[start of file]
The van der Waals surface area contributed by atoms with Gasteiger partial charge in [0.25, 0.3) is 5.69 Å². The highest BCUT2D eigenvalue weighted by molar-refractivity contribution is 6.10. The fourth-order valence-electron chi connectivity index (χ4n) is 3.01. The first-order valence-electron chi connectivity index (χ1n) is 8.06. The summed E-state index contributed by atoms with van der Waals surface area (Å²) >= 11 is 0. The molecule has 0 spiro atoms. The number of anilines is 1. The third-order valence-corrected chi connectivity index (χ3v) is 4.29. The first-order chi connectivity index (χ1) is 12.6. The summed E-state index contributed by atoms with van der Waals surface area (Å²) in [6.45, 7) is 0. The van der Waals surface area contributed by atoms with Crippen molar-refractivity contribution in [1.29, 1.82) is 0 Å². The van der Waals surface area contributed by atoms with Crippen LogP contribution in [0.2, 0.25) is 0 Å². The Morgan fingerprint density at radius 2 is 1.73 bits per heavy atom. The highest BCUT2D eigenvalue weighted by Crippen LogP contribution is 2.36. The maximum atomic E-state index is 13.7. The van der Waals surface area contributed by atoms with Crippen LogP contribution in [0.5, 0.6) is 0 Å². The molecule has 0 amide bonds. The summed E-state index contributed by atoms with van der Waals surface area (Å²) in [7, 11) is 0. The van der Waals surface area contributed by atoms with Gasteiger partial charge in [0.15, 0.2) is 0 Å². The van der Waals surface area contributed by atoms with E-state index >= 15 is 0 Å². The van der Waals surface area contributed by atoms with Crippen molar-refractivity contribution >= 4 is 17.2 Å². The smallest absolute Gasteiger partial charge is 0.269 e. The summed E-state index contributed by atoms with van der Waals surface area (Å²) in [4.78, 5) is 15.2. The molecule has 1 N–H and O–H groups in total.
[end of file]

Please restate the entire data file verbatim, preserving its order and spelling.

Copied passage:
The van der Waals surface area contributed by atoms with Gasteiger partial charge in [0.25, 0.3) is 5.69 Å². The highest BCUT2D eigenvalue weighted by molar-refractivity contribution is 6.10. The fourth-order valence-electron chi connectivity index (χ4n) is 3.01. The first-order valence-electron chi connectivity index (χ1n) is 8.06. The summed E-state index contributed by atoms with van der Waals surface area (Å²) >= 11 is 0. The molecule has 0 spiro atoms. The number of anilines is 1. The third-order valence-corrected chi connectivity index (χ3v) is 4.29. The first-order chi connectivity index (χ1) is 12.6. The summed E-state index contributed by atoms with van der Waals surface area (Å²) in [6.45, 7) is 0. The van der Waals surface area contributed by atoms with Crippen molar-refractivity contribution in [1.29, 1.82) is 0 Å². The van der Waals surface area contributed by atoms with Crippen LogP contribution in [0.2, 0.25) is 0 Å². The Morgan fingerprint density at radius 2 is 1.73 bits per heavy atom. The highest BCUT2D eigenvalue weighted by Crippen LogP contribution is 2.36. The maximum atomic E-state index is 13.7. The van der Waals surface area contributed by atoms with Crippen LogP contribution in [0.5, 0.6) is 0 Å². The molecule has 0 amide bonds. The summed E-state index contributed by atoms with van der Waals surface area (Å²) in [7, 11) is 0. The van der Waals surface area contributed by atoms with Gasteiger partial charge in [0.15, 0.2) is 0 Å². The van der Waals surface area contributed by atoms with E-state index >= 15 is 0 Å². The van der Waals surface area contributed by atoms with Crippen molar-refractivity contribution >= 4 is 17.2 Å². The smallest absolute Gasteiger partial charge is 0.269 e. The summed E-state index contributed by atoms with van der Waals surface area (Å²) in [4.78, 5) is 15.2. The molecule has 1 N–H and O–H groups in total.